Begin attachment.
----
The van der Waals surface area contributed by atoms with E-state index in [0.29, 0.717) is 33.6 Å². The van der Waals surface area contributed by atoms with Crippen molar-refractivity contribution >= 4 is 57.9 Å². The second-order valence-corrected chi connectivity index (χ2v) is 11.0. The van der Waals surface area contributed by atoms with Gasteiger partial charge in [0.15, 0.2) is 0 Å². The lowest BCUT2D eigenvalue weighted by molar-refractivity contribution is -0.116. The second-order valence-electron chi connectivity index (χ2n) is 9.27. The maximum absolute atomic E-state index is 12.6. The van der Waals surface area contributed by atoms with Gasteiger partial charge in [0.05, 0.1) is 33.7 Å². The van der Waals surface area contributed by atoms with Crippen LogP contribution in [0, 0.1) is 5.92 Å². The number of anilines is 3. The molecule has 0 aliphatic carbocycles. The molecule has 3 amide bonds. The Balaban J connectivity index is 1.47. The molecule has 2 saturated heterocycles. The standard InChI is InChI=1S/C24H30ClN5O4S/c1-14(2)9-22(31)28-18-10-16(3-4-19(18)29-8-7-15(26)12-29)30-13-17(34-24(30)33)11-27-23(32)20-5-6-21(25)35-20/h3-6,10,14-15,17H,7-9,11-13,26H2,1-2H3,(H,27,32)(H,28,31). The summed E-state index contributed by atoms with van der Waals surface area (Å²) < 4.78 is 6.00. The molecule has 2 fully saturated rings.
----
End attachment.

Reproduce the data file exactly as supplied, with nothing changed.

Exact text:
The van der Waals surface area contributed by atoms with E-state index in [0.29, 0.717) is 33.6 Å². The van der Waals surface area contributed by atoms with Crippen molar-refractivity contribution >= 4 is 57.9 Å². The second-order valence-corrected chi connectivity index (χ2v) is 11.0. The van der Waals surface area contributed by atoms with Gasteiger partial charge in [0.15, 0.2) is 0 Å². The lowest BCUT2D eigenvalue weighted by molar-refractivity contribution is -0.116. The second-order valence-electron chi connectivity index (χ2n) is 9.27. The maximum absolute atomic E-state index is 12.6. The van der Waals surface area contributed by atoms with Gasteiger partial charge in [0.05, 0.1) is 33.7 Å². The van der Waals surface area contributed by atoms with Crippen LogP contribution in [0, 0.1) is 5.92 Å². The number of anilines is 3. The molecule has 0 aliphatic carbocycles. The molecule has 3 amide bonds. The Balaban J connectivity index is 1.47. The molecule has 2 saturated heterocycles. The standard InChI is InChI=1S/C24H30ClN5O4S/c1-14(2)9-22(31)28-18-10-16(3-4-19(18)29-8-7-15(26)12-29)30-13-17(34-24(30)33)11-27-23(32)20-5-6-21(25)35-20/h3-6,10,14-15,17H,7-9,11-13,26H2,1-2H3,(H,27,32)(H,28,31). The summed E-state index contributed by atoms with van der Waals surface area (Å²) < 4.78 is 6.00. The molecule has 2 fully saturated rings.